Open Letter for Those Dealing with Healthcare Waste During COVID-19 Pandemic : Advice from Dr. Anne Woolridge, Chair of the ISWA Working Group on Healthcare Waste

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Dr. Anne Woolridge, Chair of the ISWA Working Group on Healthcare Waste, Chief Operating Officer at Independent Safety Services Ltd and Chief Operating Officer at Peak HSE Ltd., writes an open letter offering some advise for those dealing with Healthcare Waste during this difficult time.

These are very scary times we are living in. We have just gone into a near lockdown in the UK. It is difficult to see people getting sick and dying every day across the world. I have dealt with the healthcare waste from other pandemics, but this is the first time I have had to write this being restricted to my home only allowed through my gate to get essential provisions.

In terms of waste management, whilst we need to observe all hygiene and health and safety precautions, we must realise that waste is not the main way of transmitting SARS-CoV-2 which causes COVID-19. The pathogen is transmitted by someone coughing spluttering or sneezing onto another person or onto hard surfaces where virus particles can be picked up and transferred to the nose and mouth.

Our amazing workers in the healthcare waste sector are used to dealing with hazardous infectious clinical waste and the protocols should be on place for this. Infectious clinical waste from this pandemic does not require incineration, as any tested alternative treatment technology will render the waste safe.

In countries where there are fewer healthcare waste collection systems the risk of catching HIV and hepatitis (in all forms) is greater than COVID-19 due to the fact that this survives longer in needles and other blood contaminated waste. The waste from the treatment of COVID-19 is predominantly respiratory and personal protective equipment which is not a friendly environment for SARS-CoV-2. This is the same for domestic waste and recycling streams. Storing these wastes for more than 72 hours prior to collection means that there will be little if any virus left by the time the waste is processed and normal protocols should be followed then.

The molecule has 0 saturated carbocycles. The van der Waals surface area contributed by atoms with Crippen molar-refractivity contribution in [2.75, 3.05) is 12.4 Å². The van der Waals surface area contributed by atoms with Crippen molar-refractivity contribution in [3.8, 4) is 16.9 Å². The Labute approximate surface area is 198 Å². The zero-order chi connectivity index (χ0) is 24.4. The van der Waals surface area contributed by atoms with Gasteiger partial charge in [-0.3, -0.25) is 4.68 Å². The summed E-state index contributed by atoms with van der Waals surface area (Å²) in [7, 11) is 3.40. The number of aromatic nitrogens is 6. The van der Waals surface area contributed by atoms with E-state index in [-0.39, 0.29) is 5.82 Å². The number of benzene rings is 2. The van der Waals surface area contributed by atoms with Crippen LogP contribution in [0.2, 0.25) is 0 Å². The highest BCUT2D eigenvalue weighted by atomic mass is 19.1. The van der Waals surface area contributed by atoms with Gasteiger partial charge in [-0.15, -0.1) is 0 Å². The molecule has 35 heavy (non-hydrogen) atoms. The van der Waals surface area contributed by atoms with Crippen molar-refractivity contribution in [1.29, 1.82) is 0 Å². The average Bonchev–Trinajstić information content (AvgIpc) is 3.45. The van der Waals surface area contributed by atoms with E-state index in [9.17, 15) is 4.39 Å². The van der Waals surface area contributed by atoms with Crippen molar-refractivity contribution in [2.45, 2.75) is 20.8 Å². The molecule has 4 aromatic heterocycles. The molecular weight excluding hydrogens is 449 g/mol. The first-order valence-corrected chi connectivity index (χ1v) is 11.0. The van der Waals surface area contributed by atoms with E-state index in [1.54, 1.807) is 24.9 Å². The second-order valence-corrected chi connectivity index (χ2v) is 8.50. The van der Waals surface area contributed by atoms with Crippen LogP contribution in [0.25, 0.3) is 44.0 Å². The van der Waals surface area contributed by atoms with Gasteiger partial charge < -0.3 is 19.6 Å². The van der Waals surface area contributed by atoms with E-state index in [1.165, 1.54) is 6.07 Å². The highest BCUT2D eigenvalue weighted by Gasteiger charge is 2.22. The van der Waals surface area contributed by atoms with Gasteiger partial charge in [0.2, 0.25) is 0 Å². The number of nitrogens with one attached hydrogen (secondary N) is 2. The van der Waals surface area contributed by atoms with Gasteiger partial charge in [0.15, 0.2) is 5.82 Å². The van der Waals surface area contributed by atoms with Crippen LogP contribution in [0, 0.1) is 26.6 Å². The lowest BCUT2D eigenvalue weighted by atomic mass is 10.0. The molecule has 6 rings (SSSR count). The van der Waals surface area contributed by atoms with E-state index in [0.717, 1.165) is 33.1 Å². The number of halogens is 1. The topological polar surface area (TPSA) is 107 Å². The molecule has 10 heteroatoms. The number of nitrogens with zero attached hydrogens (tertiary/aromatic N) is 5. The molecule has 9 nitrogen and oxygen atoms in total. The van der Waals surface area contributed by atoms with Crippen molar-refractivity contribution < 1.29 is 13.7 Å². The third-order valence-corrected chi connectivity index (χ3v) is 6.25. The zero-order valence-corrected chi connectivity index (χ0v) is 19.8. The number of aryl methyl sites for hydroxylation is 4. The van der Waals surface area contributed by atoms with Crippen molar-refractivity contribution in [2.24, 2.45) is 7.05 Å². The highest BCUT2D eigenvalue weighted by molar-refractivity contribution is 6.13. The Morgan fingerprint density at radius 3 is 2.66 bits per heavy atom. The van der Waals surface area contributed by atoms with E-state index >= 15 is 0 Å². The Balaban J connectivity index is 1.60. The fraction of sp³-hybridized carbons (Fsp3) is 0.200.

Use your regular work supplied PPE, but make sure you put it on and take it off as you were trained as many cases of people catching any disease is touching the mask with dirty hands. You can find UK National Health Service advice on putting on and taking off PPE here.

The best way not to catch COVID-19 is to keep your distance from infected persons and ensure that where possible you wash your hands with soap and water for 20 seconds in line with World Health Organisation guidance.

Keep your distance, keep handwashing and stay safe!

Dr Anne Woolridge

Chair of the HCW Working Group